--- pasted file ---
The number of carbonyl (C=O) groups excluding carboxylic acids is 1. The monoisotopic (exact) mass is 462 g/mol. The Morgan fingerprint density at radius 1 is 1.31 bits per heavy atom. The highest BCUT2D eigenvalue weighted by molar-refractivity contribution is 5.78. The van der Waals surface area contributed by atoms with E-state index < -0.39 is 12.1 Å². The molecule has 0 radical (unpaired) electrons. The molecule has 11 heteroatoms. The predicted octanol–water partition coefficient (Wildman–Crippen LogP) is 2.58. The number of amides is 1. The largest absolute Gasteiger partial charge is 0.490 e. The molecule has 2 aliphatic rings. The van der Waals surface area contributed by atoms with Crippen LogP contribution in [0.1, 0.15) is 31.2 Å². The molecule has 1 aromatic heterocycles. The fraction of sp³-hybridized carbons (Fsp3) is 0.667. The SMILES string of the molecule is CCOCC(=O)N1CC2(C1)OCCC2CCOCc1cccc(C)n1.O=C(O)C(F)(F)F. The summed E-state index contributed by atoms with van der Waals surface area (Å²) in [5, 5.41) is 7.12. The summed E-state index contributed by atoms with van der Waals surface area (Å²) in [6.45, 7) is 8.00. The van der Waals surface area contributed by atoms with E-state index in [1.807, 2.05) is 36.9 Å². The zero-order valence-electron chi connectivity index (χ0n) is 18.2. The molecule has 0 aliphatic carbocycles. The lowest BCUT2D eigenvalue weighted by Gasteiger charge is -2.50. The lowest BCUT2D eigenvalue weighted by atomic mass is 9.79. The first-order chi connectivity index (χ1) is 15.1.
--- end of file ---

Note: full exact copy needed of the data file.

The number of carbonyl (C=O) groups excluding carboxylic acids is 1. The monoisotopic (exact) mass is 462 g/mol. The Morgan fingerprint density at radius 1 is 1.31 bits per heavy atom. The highest BCUT2D eigenvalue weighted by molar-refractivity contribution is 5.78. The van der Waals surface area contributed by atoms with E-state index < -0.39 is 12.1 Å². The molecule has 0 radical (unpaired) electrons. The molecule has 11 heteroatoms. The predicted octanol–water partition coefficient (Wildman–Crippen LogP) is 2.58. The number of amides is 1. The largest absolute Gasteiger partial charge is 0.490 e. The molecule has 2 aliphatic rings. The van der Waals surface area contributed by atoms with Crippen LogP contribution in [0.1, 0.15) is 31.2 Å². The molecule has 1 aromatic heterocycles. The fraction of sp³-hybridized carbons (Fsp3) is 0.667. The SMILES string of the molecule is CCOCC(=O)N1CC2(C1)OCCC2CCOCc1cccc(C)n1.O=C(O)C(F)(F)F. The summed E-state index contributed by atoms with van der Waals surface area (Å²) in [5, 5.41) is 7.12. The summed E-state index contributed by atoms with van der Waals surface area (Å²) in [6.45, 7) is 8.00. The van der Waals surface area contributed by atoms with E-state index in [1.807, 2.05) is 36.9 Å². The zero-order valence-electron chi connectivity index (χ0n) is 18.2. The molecule has 0 aliphatic carbocycles. The lowest BCUT2D eigenvalue weighted by Gasteiger charge is -2.50. The lowest BCUT2D eigenvalue weighted by atomic mass is 9.79. The first-order chi connectivity index (χ1) is 15.1.